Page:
How to Get A Picky Eater to Try New Foods (3 Clever Tricks)

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Got yourself a picky eater? Wondering if your toddler or preschooler will ever touch a vegetable? Here’s three clever tricks to put an end to food battles once and for all.

“When I have kids, they won’t be eating junk,” I said to myself.

That was obviously before I had kids. Because we are all perfect parents before we have kids, right?

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For a while, I actually did do a pretty good job keeping “junk food” away from my oldest baby. Little Bo’s first food was avocado, and. the sweetest thing she ate for a long time was fruit. She ate only “real” food: veggies, grains, fruits and meats. We didn’t do a smash cake at her first birthday, and she was over 2 before she ever tasted a bite of french fry or sampled a lick of accidentally-discovered chocolate. I was feeling pretty good about it.

But before you think I’m some full-of-herself-sanctimommy, just know that not long after I got pregnant with our second baby, all that good eating went straight out the window.

how to get a picky eater to try new foods with 3 clever tricks

In my first trimester of my second pregnancy I had the discriminating palate of a 6 year old. French fries sounded really good. So did some good ol’ Kraft Mac n Cheese. Little Bo wanted a bite, and I made the mistake of obliging.

Now, the little girl who was once happy to gulp down avocado pieces, strawberries, and roasted sweet potato would only eat chicken nuggets, pasta, and bread.

Little Bo snacking on avocado chunks and roasted brussels sprouts
Snacking on avocado chunks and roasted brussels sprouts…back when we would eat veggies

It was the first few steps down a road of picky eating that I tell myself probably would have happened at some point anyway. But its inevitability didn’t make me feel any better about the situation.

Fortunately, toddlers are resilient. And even though she ate like this for the better part of a year, she was otherwise happy and healthy. I have to admit though, her eating habits started to really bother me, and I knew I needed to do something. I just didn’t know what.

Here are three strategies to curb picky eating that ended up working really well for us.

Strategy #1: Sneak Veggies Into Foods

Sneaking veggies into foods is a pretty common trick that proved very effective.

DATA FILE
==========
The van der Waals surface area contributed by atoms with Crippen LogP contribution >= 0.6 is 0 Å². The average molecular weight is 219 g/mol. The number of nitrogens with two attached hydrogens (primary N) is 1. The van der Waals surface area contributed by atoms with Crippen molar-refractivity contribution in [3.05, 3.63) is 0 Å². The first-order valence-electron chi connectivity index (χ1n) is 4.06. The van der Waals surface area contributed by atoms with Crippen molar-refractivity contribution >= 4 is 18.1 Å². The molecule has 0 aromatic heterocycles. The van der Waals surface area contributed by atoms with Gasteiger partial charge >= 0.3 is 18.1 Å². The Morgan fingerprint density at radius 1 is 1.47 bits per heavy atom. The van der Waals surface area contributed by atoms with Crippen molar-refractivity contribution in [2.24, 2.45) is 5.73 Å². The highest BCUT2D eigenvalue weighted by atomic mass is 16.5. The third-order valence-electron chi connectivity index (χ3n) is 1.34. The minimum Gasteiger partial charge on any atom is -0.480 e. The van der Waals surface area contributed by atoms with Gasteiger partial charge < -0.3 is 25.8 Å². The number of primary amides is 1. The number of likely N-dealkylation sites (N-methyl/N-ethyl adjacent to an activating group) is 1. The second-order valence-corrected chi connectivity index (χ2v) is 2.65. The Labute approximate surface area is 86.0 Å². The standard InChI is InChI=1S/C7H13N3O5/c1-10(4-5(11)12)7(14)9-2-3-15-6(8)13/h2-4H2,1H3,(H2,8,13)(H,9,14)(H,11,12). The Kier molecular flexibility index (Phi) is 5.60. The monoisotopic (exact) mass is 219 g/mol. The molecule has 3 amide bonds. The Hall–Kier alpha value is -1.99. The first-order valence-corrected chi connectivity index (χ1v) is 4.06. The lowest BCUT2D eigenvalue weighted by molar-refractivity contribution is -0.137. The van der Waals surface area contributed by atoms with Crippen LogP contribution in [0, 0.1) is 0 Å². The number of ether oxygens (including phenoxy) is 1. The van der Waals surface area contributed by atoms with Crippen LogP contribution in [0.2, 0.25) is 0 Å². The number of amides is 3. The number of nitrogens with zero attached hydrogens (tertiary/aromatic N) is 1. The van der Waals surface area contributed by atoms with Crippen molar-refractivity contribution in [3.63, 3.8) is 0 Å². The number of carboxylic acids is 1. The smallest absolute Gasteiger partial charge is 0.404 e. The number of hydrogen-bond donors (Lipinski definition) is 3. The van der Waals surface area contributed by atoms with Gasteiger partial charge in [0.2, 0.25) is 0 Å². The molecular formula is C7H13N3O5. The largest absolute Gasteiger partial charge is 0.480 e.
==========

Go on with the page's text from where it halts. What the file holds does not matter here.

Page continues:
Veggie fritters made with zucchini and sweet potato are a great way to sneak veggies into a picky eater.

Fritters were a great way to sneak in carrots, zucchini, and sweet potato. Grate up your veggies, squeeze out the moisture, add some egg, a little bit of flour, salt and pepper, and fry them up in your oil of choice.

Veggie fritters made with zucchini and sweet potato are a great way to sneak veggies into a picky eater.

I tried my hand at green smoothies for a while, too, because you can hide ALL SORTS of green things in these bad boys! Spinach is my personal favorite. Pair it with a banana, avocado for creaminess, some almonds, milk, ice, chia seeds, ground flax (and any other fruit I might have lying around), then blend it up in a Nutribullet.

Green smoothie made with spinach, banana, chia seeds, ground flax, almond milk and slivered almonds.

Since my daughter was a pasta fiend, I also used my Nutribullet to blend up zucchini and bell pepper into my spaghetti sauce. She was none the wiser!

Basically, as long as I paired some kind of bread-y, carb-y food with what we were eating, dinnertime was less of a struggle. Quiche is an excellent example of the power carbs held over my daughter. She doesn’t like eggs, or ham, or broccoli, but put a little pie crust on the fork and she’ll eat all those things!

Eventually though, effective as it was, sneaking veggies into my kid proved to still limit what I could effectively feed her, so I needed another strategy.

Strategy #2: the solution to food battles

It goes something like this: Mom decides WHEN snack and mealtimes are, as well as WHAT options will be served for dinner. The child decides IF and HOW MUCH he or she will eat.

This kind of advice is often recommended by experts, and it has worked really well for us! I make sure to offer options I know she is likely to eat along with new foods, and I frequently remind her: You don’t have to eat it if you don’t want to!

I was pleased when the tension at the dinner table dissipated. But I was even more pleased when, just a few weeks ago, this happened totally by accident:

Strategy #3: GET THEM INVOLVED

When we started doing homeschool preschool, I made a point to have my daughter help me cook dinner every night–or at least watch.

Not only was she all over the idea, but she was suddenly eager to taste what we were making. The little girl who wouldn’t touch green foods with a 39-and-a-half foot pole was handing me a stalk of raw swiss chard and asking if she could have a bite.

Um…what?!

She doesn’t always love what she tries, but she’s much more willing to try when she “helps” cook dinner. Maybe it’s because she feels more ownership over the meal, I’m not sure. But I’m not going to question something that is working really well for us!

Ever since we started this, she is regularly willing to try foods I couldn’t get past her lips to save my life.

Later, when Little Bo got older and sassier, we also tried some reverse psychology: “Broccoli makes you really strong. I don’t want you to eat too much of that, or you might get stronger than me!” And just like that, the broccoli would disappear.

Now, are these strategies guaranteed to work for your child? Not necessarily. But I think they’re worth a shot!

GET KIDS TO LISTEN AND HELP YOU MORE

Learn the most effective phrase to get kids to listen so that power struggles and meltdowns don’t leave you miserable. Become a happier mom while you raise more helpful kids who cooperate!

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